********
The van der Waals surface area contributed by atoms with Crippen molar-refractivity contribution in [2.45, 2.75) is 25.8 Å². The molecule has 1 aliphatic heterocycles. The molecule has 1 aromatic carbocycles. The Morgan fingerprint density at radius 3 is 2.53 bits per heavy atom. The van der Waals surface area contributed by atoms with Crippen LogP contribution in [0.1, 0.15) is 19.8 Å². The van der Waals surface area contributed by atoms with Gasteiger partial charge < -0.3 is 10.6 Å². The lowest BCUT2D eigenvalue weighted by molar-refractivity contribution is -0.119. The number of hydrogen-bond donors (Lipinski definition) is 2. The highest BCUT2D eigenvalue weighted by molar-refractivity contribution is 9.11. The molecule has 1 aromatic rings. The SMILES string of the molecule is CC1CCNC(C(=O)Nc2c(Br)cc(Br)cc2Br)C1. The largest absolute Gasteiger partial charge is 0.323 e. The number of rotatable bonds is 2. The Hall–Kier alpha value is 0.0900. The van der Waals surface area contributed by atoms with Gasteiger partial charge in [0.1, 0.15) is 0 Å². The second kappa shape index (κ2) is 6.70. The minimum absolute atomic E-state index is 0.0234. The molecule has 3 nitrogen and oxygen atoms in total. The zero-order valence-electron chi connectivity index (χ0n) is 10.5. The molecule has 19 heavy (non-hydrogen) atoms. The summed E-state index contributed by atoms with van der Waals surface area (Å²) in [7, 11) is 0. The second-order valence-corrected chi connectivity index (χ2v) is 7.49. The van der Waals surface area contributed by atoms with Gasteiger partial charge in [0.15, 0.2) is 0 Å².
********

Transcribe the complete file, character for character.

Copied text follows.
The van der Waals surface area contributed by atoms with Crippen molar-refractivity contribution in [2.45, 2.75) is 25.8 Å². The molecule has 1 aliphatic heterocycles. The molecule has 1 aromatic carbocycles. The Morgan fingerprint density at radius 3 is 2.53 bits per heavy atom. The van der Waals surface area contributed by atoms with Crippen LogP contribution in [0.1, 0.15) is 19.8 Å². The van der Waals surface area contributed by atoms with Gasteiger partial charge < -0.3 is 10.6 Å². The lowest BCUT2D eigenvalue weighted by molar-refractivity contribution is -0.119. The number of hydrogen-bond donors (Lipinski definition) is 2. The highest BCUT2D eigenvalue weighted by molar-refractivity contribution is 9.11. The molecule has 1 aromatic rings. The SMILES string of the molecule is CC1CCNC(C(=O)Nc2c(Br)cc(Br)cc2Br)C1. The largest absolute Gasteiger partial charge is 0.323 e. The number of rotatable bonds is 2. The Hall–Kier alpha value is 0.0900. The van der Waals surface area contributed by atoms with Gasteiger partial charge in [0.1, 0.15) is 0 Å². The second kappa shape index (κ2) is 6.70. The minimum absolute atomic E-state index is 0.0234. The molecule has 3 nitrogen and oxygen atoms in total. The zero-order valence-electron chi connectivity index (χ0n) is 10.5. The molecule has 19 heavy (non-hydrogen) atoms. The summed E-state index contributed by atoms with van der Waals surface area (Å²) in [7, 11) is 0. The second-order valence-corrected chi connectivity index (χ2v) is 7.49. The van der Waals surface area contributed by atoms with Gasteiger partial charge in [0.15, 0.2) is 0 Å².